dogs stray pretty quickly if they lose their owner and become not that different in behavior from wolfs, going in packs, attacking cattle and people
    they are treated as just like wild predators and are hunted, poor creatures
    so, sure, it could be that stray dogs’ barking would sound uninviting and hostile

  28. I have been told that in Mongolia and Tibet it’s not only impolite to approach a man’s door without speaking to him first, but also unsafe, since the dogs are watchdogs and very fierce. You have to wait for him to call them off.

  29. Quid latrent nocte silente canes?
    Quod latret nocte silente, cur est ? [Cur quis non prandeat, hoc est ?]

  30. Cur quis non prandeat, hoc est ?
    “Why shouldn’t somebody have a mongrel for breakfast ? Is this [a good] one ?”

  31. A musical diversion to 1725…H.C. Robbins Landon on the second part of the second movement of “Spring” from Vivaldi’s Four Seasons:
    “In an incredible stroke of genius, the entire rest of the music is given to the violas […] which describe il cane che grida, the dog which many of us have heard barking or howling at the moon on a still, moonlit night in a solitary northern Italian landscape. Vivaldi has even caught the dog’s rhythm – woof-woof, woof-woof, woof-woof, woof-woof. It is an eerie moment and, in my opinion, it reveals a private side of its composer’s personality in a rare discolosure. This is genuinely lonely music, of a profound beauty but also with a deep sense of sadness.” (Vivaldi: The Voice of the Baroque, page 60)

  32. Der Ursprung ist wie immer Tabellion:

    Stockmarkets crash on the horizon. Somewhere far away a dog barks; a shot rings out, and a yelp is heard. One cliché too many bites the du … another shot rings out. All eyes swing from Le Cimentier Martien to the grassy knoll; then back to Le Cimentier Martien.

    All else is derivative.

  33. “The dogs bark but the caravan moves on” is said to be “an Arab saying”. Is it? When did it reach English?
    ‘The dog barks but the elephant moves on’ is sometimes said to indicate the superiority of the great to popular clamour, but the best form of the phrase is, ‘Though the dog may bark the caravan (kafila) moves on.’
    [1891 J. L. Kipling Beast & Man in India ix. 252]

  34. Moreover, the dog
    Evidently an old joke.

  35. The humor of every era is a world of its own. The ponderous manner of telling of the two jokes cited by MMcM seems terribly archaic to me. I’m not at all bothered by contemporary just-barely-OK jokes, but the archaic 19th century ones are tedious.
    I’ve had the same experience with “Cap’n Billy’s Whiz Bang” from around 1920. Even when I could tell what the funny part was supposed to be, it was like field identification of punchlines, not like laughing at a funny joke.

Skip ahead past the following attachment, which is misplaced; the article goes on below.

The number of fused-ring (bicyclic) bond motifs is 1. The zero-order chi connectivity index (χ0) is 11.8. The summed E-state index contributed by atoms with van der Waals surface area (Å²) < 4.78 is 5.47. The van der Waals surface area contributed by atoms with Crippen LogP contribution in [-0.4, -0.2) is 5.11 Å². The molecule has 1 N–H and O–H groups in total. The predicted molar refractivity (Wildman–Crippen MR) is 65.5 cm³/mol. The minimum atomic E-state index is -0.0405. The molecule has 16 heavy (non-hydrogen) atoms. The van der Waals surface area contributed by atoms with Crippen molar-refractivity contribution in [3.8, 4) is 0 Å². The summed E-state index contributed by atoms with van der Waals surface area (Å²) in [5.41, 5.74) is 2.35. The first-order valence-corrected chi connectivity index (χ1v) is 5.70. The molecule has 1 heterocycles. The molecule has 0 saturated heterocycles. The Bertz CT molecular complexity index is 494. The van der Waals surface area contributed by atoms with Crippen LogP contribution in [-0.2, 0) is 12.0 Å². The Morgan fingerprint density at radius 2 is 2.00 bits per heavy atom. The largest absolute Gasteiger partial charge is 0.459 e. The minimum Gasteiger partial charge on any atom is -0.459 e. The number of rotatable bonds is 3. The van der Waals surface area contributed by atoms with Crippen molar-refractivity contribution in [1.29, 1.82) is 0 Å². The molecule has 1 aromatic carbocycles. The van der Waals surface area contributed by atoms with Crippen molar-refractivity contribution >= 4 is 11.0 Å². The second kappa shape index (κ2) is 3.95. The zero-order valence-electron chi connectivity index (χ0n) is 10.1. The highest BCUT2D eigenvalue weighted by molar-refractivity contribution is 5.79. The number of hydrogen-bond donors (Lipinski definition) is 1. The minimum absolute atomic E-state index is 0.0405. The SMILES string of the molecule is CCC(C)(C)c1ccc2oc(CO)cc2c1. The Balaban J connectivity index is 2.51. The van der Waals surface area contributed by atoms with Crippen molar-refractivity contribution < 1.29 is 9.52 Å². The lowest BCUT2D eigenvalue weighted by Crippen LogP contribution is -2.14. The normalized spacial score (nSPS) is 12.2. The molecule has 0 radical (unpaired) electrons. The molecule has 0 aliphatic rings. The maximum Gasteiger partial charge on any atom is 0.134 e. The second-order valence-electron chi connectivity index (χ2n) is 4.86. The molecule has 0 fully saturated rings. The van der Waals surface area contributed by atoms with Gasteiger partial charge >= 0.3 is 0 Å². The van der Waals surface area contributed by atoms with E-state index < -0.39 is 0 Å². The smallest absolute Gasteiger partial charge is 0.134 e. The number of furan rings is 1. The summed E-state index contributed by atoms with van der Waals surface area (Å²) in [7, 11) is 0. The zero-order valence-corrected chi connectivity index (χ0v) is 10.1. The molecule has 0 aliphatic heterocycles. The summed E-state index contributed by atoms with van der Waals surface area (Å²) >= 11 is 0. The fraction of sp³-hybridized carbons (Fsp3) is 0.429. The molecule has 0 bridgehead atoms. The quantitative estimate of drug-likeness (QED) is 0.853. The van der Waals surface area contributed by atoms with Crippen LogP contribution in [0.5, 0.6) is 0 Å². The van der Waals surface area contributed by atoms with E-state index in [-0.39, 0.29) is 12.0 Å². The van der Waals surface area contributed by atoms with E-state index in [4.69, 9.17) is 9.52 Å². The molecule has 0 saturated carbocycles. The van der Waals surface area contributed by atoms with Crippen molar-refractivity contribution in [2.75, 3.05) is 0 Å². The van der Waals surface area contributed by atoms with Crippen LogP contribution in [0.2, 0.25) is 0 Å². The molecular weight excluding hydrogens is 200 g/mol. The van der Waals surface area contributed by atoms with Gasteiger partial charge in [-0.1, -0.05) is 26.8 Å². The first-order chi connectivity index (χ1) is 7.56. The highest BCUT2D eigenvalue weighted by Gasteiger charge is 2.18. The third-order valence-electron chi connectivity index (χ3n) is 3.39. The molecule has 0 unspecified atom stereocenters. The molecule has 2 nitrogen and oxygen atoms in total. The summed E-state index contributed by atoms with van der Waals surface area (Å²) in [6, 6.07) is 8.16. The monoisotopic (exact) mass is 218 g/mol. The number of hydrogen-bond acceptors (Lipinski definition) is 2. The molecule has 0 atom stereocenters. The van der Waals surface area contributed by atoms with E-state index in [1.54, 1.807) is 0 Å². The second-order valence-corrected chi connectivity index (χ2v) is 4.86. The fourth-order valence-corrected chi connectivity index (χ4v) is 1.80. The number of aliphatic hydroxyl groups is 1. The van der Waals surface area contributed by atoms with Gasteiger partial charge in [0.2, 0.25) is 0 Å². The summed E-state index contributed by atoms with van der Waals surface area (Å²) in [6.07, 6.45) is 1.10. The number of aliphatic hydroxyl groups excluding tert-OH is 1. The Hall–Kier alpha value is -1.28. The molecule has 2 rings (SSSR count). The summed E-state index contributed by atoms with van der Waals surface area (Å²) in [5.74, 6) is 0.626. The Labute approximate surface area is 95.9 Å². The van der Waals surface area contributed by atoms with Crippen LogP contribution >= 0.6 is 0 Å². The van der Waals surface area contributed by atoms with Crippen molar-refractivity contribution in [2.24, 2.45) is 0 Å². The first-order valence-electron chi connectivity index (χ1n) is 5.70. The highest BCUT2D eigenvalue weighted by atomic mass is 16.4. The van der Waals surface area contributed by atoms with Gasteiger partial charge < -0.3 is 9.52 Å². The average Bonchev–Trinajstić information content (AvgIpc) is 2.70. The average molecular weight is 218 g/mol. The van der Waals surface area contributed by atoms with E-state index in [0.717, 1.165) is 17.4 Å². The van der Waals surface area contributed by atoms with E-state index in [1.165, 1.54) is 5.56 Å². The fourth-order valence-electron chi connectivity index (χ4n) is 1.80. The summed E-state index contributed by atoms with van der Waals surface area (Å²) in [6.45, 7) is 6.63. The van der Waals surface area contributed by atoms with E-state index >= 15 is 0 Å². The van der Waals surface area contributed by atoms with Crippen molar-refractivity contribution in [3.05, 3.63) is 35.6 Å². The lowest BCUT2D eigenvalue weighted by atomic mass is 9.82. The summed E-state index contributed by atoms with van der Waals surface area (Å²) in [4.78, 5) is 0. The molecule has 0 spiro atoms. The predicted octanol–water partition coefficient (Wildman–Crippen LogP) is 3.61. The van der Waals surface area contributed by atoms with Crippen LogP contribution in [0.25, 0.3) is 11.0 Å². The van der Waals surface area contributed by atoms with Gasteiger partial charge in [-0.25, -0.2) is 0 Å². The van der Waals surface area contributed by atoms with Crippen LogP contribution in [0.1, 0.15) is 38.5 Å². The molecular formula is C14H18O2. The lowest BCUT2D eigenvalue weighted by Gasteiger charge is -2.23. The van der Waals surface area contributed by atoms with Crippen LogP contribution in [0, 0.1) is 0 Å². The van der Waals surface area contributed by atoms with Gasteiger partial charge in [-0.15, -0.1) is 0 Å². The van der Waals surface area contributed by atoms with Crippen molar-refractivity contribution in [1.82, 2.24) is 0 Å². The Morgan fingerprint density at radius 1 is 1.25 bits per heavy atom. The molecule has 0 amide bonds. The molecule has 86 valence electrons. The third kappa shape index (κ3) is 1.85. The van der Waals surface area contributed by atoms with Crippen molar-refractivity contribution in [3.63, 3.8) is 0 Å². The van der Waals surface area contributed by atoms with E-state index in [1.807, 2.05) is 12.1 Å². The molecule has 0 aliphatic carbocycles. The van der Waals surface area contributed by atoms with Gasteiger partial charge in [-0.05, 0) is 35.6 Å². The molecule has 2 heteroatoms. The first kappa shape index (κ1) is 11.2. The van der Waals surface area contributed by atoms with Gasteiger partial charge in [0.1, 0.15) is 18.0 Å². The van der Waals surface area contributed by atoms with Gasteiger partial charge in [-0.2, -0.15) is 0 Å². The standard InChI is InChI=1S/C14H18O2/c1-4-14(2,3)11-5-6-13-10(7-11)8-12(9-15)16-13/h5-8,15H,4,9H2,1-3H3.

36. Just rereading the Baldwin passage cited, it’s as if he’s actually never heard a dog barking in the distance. he seems to doubt their existence, or the audibility. His basic premise strikes me as just wrong, like a blind spot.
    It does seem like a sort of prefab building block of writing which is always there for a certain kind of effect, and capable of becoming a cliche if lazily used, but it’s also a kind of unavoidable archetype of the human world, liek the wind in the trees, rippling water, the dawn, the sunset, etc. But only in relatively quiet places with dogs off in the distance.

  37. Even the saucy and resourceful Lorca resorted to distant dogs. From La casada infiel:

    Sin luz de plata en sus copas
    los árboles han crecido,
    y un horizonte de perros
    ladra muy lejos del río.

    A horizon of howling hounds, no less. We also get crickets, a mare, and startled fish (well, they’re thighs; but this is surrealism, right?). Hyacinths (sc. breasts piqued to arousal), blackberries, lilies, mother of pearl, …

    No quiero decir, por hombre,
    las cosas que ella mi dijo.
    La luz del entendiemiento
    me hace ser muy comedido.

    Was our versatile poet as capable of a discreet cismanence as he was of the transgressions that led to his destruction at the hands of mindless fascists?

  38. After living in close proximity with many neighbor dogs who barked reliably in the evening, I don’t have any problem accepting random dog noise inserted in the fictional flow. I heard those dogs when I went to bed every night, more clearly in the winter when A/C and locust noise was gone. I often thought that if I lived closer to any of the dogs I would have had trouble sleeping. It gave me a strong sense of the neighborhood and the placement of our house in it. I’m glad we live near fewer (and/or quieter) dogs now.